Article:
January 3, 2015 — One weekend day a month I travel to Emergency Rooms at outlying hospitals for my job. I work for an addiction and mental health treatment hospital. My Department is a liaison between those who refer patients and the hospital’s intake team.
Yesterday I went to south central Illinois. I hadn’t been in that area for some time. I relied on maps to get me from Good Samaritan Hospital in Vincennes, Indiana, across the Wabash River to Olney, and ultimately, Fairfield, Illinois.
The day was sunny. I enjoy being “in the field” as the sales jargon calls it, and it was a good day. After Olney, the GPS system routed me on a county road. I was surprised and somewhat uneasy. The vulnerability was a new feeling for me — a child of the great rural Midwest. As a teen, I drove my parent’s big Chevys all over northeastern Indiana on paved and unpaved roads in Whitley County. As a young mother, I carpooled all over rural Warrick County for Scouts and other events until my son could drive.
What was missing was a sense of control fostered by any knowledge of where I was.
As I moved south on that county road, houses were farther apart. Many natural gas or oil wells punctuated the scenery of fields harvested last fall and now fallow. Random mobile homes dotted the landscapes, surrounded by big trucks, satellite dishes, and crumbling barns. I was uneasy by the rushing waters of the Embarrass River and surrounding creeks that swelled banks and flowed for miles on either side of Highway 50.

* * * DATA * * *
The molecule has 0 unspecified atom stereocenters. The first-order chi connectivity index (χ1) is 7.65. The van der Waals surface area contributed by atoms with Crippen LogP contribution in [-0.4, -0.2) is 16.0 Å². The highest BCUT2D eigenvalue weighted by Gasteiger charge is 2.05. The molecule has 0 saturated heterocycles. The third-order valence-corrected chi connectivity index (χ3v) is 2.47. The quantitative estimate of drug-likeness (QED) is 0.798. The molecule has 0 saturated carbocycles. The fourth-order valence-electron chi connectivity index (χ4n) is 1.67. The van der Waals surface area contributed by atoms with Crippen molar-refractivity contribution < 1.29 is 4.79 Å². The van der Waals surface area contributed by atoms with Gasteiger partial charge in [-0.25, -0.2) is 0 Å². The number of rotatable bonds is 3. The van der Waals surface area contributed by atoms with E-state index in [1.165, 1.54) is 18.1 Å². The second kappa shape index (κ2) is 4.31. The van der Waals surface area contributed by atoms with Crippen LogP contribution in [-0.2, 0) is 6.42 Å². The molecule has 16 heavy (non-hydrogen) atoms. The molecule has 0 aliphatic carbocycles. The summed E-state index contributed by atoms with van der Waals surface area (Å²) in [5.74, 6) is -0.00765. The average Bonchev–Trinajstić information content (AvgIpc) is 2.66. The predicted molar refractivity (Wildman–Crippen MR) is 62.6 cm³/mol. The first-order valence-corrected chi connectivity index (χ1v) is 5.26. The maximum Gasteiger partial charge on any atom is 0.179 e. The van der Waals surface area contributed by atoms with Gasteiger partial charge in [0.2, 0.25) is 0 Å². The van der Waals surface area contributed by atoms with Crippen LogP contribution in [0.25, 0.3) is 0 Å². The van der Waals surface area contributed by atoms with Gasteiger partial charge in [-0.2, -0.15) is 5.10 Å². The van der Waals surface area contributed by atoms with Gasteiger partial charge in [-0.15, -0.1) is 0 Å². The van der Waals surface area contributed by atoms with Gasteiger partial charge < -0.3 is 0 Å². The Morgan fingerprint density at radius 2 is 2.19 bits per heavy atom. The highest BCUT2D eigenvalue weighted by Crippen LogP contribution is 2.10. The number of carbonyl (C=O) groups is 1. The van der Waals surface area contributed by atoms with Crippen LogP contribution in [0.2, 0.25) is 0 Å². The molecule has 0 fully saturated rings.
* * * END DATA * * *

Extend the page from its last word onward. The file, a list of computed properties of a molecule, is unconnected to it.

Never much to celebrate the New Year, I had an epiphany of sorts as I spent more than twenty miles in this rural, desolate unfamiliar area.
Life is like this Saturday journey. We do our best to plan ahead and control the route. But, honestly, there’s no planning you can do. As prepared as you think you are, a strange path always appears. Friends and family are walking unfamiliar roads now. Roads caused by illness, infidelity, poverty, depression, substance abuse, and loss.
I make this analogy as I see these issues and concerns present to loved ones every day. I attribute it all to my age, but I know it is just life. The other shoe is always waiting to drop. I’m an optimist, and that might sound like a pessimistic viewpoint. I’m also a realist. Cliche or not, we only get one chance at this. We clutch our maps and our helps to our chest, and we move forward every day. We’re wary of the country roads and even unpaved dusty country roads ahead of us.
A piece I saw on Facebook the other day resonated with me, and I’m sharing it now as my pathetic two days after New Year’s message. Peace be with you for the new year. Get your maps ready. When led down a strange road, hang on tight.
Cross-posted at Blog Her